Enga Governor, Sir Peter Ipatas and Australian High Commissioner, Jon Philp in a small ceremony officially opened the amphitheatre yesterday, 15th December.
Situated in the heart of Wabag town, the open-air amphitheatre will be used to improve access to law and justice services, provide more inclusive education opportunities for girls and strengthen cultural understanding and community contributions among youth.
Governor Ipatas said the amphitheatre is an avenue to enhance social stability and economic development.
“Enga now has a natural home for customary courts and a cultural education theatre in strengthening provincial governance and our unique culture and customs.
“This first-class facility is for the people of Enga, it will help uphold law and justice and provide access to key services for our 300,000 people, including women, men and youths.
The amphitheatre will also boost the legitimacy and functionality of Operation Mekim Save – the village courts branch responsible for mediating difficult inter-clan disputes by applying customary law.”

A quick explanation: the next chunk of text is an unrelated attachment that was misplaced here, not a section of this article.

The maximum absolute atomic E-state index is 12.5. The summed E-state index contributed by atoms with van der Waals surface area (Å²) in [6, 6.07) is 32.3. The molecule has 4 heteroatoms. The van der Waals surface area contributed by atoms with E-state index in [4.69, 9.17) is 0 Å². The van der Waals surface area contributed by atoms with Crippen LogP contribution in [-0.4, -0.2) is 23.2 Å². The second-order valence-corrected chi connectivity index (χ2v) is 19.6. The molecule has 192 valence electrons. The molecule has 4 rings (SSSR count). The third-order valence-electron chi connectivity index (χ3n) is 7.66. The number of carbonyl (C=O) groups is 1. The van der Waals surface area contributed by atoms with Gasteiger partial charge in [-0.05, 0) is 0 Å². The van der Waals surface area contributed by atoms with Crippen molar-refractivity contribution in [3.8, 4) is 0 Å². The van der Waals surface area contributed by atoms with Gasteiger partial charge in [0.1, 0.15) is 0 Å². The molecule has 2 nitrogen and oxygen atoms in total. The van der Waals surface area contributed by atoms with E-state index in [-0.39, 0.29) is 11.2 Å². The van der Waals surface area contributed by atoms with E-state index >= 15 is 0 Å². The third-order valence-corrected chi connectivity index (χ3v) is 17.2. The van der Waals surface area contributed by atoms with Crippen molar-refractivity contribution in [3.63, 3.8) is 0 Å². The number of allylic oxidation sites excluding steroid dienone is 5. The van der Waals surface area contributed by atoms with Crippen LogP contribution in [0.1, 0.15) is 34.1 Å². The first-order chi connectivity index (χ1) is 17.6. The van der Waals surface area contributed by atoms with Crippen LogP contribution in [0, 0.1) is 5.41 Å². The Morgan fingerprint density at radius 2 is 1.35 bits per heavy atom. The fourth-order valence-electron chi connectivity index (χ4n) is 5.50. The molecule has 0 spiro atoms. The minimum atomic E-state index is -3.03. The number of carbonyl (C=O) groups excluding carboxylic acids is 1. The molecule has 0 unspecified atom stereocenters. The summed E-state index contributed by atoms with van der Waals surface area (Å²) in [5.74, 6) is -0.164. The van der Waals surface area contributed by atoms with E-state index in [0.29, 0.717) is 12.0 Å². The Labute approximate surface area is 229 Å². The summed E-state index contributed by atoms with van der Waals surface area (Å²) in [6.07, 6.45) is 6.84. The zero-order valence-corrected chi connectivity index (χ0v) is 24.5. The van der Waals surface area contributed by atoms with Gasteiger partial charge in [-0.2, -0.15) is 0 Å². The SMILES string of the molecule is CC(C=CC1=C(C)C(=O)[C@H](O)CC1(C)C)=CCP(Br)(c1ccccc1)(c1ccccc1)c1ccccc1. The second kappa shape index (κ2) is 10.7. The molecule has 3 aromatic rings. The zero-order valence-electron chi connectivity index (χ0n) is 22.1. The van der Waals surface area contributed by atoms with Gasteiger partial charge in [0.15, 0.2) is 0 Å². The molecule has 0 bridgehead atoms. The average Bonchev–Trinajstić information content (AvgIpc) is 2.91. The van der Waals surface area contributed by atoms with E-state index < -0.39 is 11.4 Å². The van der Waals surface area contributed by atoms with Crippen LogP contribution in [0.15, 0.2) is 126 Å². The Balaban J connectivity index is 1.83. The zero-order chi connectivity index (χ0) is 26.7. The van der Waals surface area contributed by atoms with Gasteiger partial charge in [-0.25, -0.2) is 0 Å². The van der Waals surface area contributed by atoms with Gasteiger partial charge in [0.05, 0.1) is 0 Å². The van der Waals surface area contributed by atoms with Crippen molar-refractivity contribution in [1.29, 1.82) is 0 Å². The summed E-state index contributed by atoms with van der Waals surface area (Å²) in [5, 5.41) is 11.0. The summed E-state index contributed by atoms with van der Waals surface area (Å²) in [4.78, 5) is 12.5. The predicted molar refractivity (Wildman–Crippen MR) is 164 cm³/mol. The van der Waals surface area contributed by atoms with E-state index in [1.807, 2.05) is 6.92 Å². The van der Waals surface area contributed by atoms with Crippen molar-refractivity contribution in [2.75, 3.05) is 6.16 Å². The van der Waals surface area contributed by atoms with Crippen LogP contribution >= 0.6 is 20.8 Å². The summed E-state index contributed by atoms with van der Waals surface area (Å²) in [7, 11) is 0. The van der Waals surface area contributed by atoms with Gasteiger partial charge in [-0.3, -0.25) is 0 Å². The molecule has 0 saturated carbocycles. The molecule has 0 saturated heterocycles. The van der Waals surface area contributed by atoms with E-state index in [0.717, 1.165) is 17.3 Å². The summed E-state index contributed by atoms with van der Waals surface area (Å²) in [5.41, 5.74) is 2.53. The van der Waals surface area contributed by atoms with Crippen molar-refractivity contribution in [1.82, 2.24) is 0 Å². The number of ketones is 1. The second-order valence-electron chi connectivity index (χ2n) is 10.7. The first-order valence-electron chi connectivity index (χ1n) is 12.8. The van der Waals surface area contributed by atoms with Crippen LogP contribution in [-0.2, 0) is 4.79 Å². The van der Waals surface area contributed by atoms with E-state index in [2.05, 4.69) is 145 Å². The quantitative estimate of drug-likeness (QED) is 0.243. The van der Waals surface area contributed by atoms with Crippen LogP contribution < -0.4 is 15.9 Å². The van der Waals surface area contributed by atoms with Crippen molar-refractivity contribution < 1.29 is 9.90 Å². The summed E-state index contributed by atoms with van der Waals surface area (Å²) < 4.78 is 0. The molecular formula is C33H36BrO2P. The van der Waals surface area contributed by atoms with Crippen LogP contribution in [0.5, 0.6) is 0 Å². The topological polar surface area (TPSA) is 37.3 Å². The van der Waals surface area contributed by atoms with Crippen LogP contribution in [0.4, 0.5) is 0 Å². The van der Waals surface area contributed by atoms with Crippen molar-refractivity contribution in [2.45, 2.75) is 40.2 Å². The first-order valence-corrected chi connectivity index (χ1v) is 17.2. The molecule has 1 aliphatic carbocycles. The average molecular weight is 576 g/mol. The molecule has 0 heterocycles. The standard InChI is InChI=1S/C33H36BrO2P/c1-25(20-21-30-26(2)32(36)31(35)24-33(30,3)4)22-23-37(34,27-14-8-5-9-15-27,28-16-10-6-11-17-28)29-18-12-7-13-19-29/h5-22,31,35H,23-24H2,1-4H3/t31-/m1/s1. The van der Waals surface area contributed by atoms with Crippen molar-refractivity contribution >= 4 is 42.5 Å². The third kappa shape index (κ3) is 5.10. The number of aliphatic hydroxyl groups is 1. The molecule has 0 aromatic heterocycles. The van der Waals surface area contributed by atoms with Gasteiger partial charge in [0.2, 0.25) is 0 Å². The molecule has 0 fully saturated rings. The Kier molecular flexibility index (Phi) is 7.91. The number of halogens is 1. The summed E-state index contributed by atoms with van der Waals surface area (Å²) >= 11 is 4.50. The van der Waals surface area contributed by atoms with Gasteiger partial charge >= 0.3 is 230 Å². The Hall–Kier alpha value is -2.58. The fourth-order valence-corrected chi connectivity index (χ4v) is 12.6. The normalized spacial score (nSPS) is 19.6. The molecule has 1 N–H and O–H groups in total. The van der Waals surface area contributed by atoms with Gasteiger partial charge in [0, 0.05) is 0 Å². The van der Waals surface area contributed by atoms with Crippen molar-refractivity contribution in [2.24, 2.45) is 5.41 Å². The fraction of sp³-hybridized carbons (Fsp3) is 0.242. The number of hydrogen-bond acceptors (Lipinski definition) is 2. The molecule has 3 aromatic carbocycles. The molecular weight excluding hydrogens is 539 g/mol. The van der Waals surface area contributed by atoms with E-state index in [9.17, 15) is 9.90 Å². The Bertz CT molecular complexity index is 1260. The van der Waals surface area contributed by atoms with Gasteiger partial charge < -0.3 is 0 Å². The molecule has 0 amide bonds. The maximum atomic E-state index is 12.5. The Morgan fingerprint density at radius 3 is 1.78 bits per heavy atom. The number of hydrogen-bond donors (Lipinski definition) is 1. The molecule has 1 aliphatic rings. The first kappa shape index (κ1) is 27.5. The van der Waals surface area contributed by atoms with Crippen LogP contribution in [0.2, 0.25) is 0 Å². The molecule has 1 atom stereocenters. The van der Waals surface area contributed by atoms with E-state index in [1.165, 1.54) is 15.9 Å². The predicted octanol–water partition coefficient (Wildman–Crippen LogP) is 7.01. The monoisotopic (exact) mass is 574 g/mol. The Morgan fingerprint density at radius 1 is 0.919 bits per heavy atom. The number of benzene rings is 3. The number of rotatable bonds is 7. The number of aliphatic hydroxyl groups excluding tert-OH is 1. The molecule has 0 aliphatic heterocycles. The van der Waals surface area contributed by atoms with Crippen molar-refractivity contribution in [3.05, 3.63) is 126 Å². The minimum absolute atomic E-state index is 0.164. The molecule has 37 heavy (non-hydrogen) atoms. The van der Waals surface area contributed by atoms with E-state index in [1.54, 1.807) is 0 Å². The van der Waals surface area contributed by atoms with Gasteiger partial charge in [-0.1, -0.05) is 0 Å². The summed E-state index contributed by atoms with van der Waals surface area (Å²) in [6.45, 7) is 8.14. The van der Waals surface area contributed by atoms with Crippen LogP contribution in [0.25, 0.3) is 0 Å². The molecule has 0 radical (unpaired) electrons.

Australian High Commissioner Jon Philp said Australia partnered with the Enga Provincial Administration to fund the amphitheatre to promote social and economic development in line with local priorities.
“The Enga Amphitheatre will provide a versatile outdoor space for local activities, education and engagement. We commend the Provincial Government’s commitment to making it a catalyst for improving girls’ access to education and strengthening economic participation among young people,” Mr Philp said.
The amphitheatre has a capacity of 400 people and includes a uniquely designed roof with four wing structures to cover the audience.
It forms part of a cultural hub along with the nearby Take Anda Cultural Centre, which has provided a space for the preservation of Engan culture and custom since it opened in 2009.